# PID works!

After tweaking the Kp and making the Ki work in the software the graph speaks for itself. The software is controlling the temperature to the set point of 140°F within a fraction of a degree for the most part. This was the last difficult piece of puzzle. I did not use the PID function in the Arduino language, instead I wrote my own with a large part of the understanding of the code coming from the excellent description by Brett Bueargard who wrote the PID library, as well as assistance from a friend who helped me understand the problem better in a spreadsheet. I now have a burner that works dependably and is modular so that I can make changes and see if I can further improve the efficiency. I now have software which will hold the temperature without worry. I plan to add a proof of fire sensor next for the mechanical part of the project, and add the ability to set the Real Time clock in the software. Onward, ever onward, but for today I think I will have a beer!

Proportional, Integrative, Differential control.  There is a function in Arduino that implements this and I started thinking about how I would do this and if it would be appropriate.  The function, really an algorithm is all based on error and time.  In this case the error is the difference between the set point and the actual tank temperature.

All three functions Proportional, Integrative and Differential have a factor, Kp, Ki and Kd.  For example let’s calculate each portion of the formula starting with the proportional contribution Kp, if the current temperature of the tank is 100°F and the set point is 140°F the error is 40.  The integrative portion of the formula adds the contribution of the error over time.  This would be the Ki factor multiplied by 40 and added to the previous Ki*error for every time period.  The differential portion is the Kd multiplied by the difference in the tank temperatures or in other words the tank temperature at the beginning of the time period  minus the tank temperature at the end of the time period.  Let’s take some of the data collected by the OpenLog microSD card and take a stab at this in Excel. We’ll assume Kp=6, Ki=.6 and Kd =.2. The time period is one minute.

Raw data imported into Excel with PID data calculated

Now in practical terms how is the the fire being controlled now?  The auger time is being controlled.  Of course practically the fire must not go out so there is a minimum time the auger must run, since in this program the auger is on a fixed time of 5 secs this really means that all of the control comes from varying the time the auger is not running.  But again the fire can’t go out so I figure the max amount of time between the fixed auger feeds of five seconds is forty seconds.  So that is the slowest the fire can go.  How fast can it go?  Well theoretically the feed could run continuously but again we are dealing with a chemical process that cannot simply absorb 100% fuel feed.  In this case the auger motor added a practical aspect by limiting the feed to a duty cycle of 50%, so the maximum time that the feed can be on is half the time.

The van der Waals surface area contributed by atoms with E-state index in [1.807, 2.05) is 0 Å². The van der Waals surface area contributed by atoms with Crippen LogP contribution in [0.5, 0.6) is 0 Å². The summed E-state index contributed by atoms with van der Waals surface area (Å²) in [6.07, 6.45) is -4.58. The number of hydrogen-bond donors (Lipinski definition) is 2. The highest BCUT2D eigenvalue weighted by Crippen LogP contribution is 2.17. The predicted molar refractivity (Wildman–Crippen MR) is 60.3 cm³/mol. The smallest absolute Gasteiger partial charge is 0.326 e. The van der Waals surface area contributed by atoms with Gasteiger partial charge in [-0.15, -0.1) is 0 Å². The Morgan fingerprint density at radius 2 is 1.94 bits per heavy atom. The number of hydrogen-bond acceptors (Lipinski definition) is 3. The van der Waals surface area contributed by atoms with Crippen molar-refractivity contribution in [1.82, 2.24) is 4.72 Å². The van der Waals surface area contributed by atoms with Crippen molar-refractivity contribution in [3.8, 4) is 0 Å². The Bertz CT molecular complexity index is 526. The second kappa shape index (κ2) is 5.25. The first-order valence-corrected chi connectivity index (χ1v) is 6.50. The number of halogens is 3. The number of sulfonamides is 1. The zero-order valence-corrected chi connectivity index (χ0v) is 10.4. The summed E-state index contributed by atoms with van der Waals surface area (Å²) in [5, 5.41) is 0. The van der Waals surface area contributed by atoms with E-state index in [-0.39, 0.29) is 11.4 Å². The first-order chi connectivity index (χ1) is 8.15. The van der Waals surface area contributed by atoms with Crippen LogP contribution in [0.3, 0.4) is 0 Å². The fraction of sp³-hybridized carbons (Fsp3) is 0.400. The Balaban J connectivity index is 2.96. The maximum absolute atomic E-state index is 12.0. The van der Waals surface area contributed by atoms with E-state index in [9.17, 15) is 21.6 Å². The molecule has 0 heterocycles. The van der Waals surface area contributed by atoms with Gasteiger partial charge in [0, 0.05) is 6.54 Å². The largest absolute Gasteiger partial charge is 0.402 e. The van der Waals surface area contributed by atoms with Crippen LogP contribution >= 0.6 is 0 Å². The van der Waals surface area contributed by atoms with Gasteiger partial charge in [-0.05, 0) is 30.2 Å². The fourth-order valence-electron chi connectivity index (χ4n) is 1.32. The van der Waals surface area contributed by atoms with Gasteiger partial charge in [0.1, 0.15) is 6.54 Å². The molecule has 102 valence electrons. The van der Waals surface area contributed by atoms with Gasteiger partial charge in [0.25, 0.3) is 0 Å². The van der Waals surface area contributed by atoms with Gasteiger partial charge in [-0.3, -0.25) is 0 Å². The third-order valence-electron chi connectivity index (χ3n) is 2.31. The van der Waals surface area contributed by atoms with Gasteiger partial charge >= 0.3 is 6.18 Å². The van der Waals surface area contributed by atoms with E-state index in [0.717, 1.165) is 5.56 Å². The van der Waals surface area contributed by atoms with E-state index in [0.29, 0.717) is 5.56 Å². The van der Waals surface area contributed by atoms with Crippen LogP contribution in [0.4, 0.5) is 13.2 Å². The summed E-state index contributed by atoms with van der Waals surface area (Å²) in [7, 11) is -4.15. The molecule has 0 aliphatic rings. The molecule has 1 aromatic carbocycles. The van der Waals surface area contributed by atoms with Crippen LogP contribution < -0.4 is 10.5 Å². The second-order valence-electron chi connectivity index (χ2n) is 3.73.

Since the PID control is based on time periods and the data collection time period is one minute,lets choose a time of 1 minute for argument.  In one minute at max run the feed will be on 30 seconds and off 30 seconds.  In one minute at min run the feed will be on for 5 secs, off for 40 secs, on for 5 secs and then off for the remaining 10 seconds of the minute.  So again we don’t control the on time only the off time and the difference between the max on time (min off time) and min on time (max off time) is 30 secs on, 30 secs off for the max and 10 secs on and 50 secs off for the min.   So the only control between full bore and idle is the difference between 50secs and 30 secs or 20 secs per minute.

This explains some of the challenge,  the other challenge is the inertial effect of the combustion reaction especially if unburned fuel has built up.  So now that the PID output has been calculated I’m having a hard time wrapping my mind around how this would translate to control of the time, I know I could set up a simple proportion between the PID output and the 0-20 scale of  auger off time dwell.  However in this example the PID output  increases as the error decreases.  I guess that’s the beauty of a spreadsheet I will play around with Kp, Ki and Kd to see if I can get this to work a little better.

# Software changes to control underdamped Setpoint control

After running for a few days I have been happy with the amount of holes in the bottom of the burner, the ash level when running does not get higher or lower.  However the fuel usage is a little higher than I thought it would be and the program does not hold the set point temperature as well as I would like.  The graph shows the interaction of the excess fuel usage and the set point.  At times the boiler should be idling along with very little fuel feed, the program should be able to determine the fuel usage needed to control the temperature to the set point.

Under damped control